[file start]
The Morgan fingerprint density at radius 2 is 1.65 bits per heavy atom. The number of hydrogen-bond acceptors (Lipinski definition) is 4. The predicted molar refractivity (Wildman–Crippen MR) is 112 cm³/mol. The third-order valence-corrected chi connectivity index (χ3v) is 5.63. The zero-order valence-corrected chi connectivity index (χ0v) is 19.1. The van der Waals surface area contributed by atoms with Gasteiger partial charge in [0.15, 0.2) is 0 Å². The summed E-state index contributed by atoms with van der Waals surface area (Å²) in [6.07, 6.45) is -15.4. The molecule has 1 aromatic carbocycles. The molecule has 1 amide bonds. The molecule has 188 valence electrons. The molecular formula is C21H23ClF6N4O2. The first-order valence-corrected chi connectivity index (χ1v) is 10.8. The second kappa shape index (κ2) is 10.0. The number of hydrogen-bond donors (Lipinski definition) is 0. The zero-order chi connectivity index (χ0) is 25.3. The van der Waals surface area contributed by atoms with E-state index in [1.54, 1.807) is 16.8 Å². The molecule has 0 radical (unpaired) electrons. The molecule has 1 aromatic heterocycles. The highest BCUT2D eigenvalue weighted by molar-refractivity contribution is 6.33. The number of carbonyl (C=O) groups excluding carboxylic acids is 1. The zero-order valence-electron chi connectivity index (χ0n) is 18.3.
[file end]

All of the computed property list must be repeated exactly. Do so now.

The Morgan fingerprint density at radius 2 is 1.65 bits per heavy atom. The number of hydrogen-bond acceptors (Lipinski definition) is 4. The predicted molar refractivity (Wildman–Crippen MR) is 112 cm³/mol. The third-order valence-corrected chi connectivity index (χ3v) is 5.63. The zero-order valence-corrected chi connectivity index (χ0v) is 19.1. The van der Waals surface area contributed by atoms with Gasteiger partial charge in [0.15, 0.2) is 0 Å². The summed E-state index contributed by atoms with van der Waals surface area (Å²) in [6.07, 6.45) is -15.4. The molecule has 1 aromatic carbocycles. The molecule has 1 amide bonds. The molecule has 188 valence electrons. The molecular formula is C21H23ClF6N4O2. The first-order valence-corrected chi connectivity index (χ1v) is 10.8. The second kappa shape index (κ2) is 10.0. The number of hydrogen-bond donors (Lipinski definition) is 0. The zero-order chi connectivity index (χ0) is 25.3. The van der Waals surface area contributed by atoms with E-state index in [1.54, 1.807) is 16.8 Å². The molecule has 0 radical (unpaired) electrons. The molecule has 1 aromatic heterocycles. The highest BCUT2D eigenvalue weighted by molar-refractivity contribution is 6.33. The number of carbonyl (C=O) groups excluding carboxylic acids is 1. The zero-order valence-electron chi connectivity index (χ0n) is 18.3.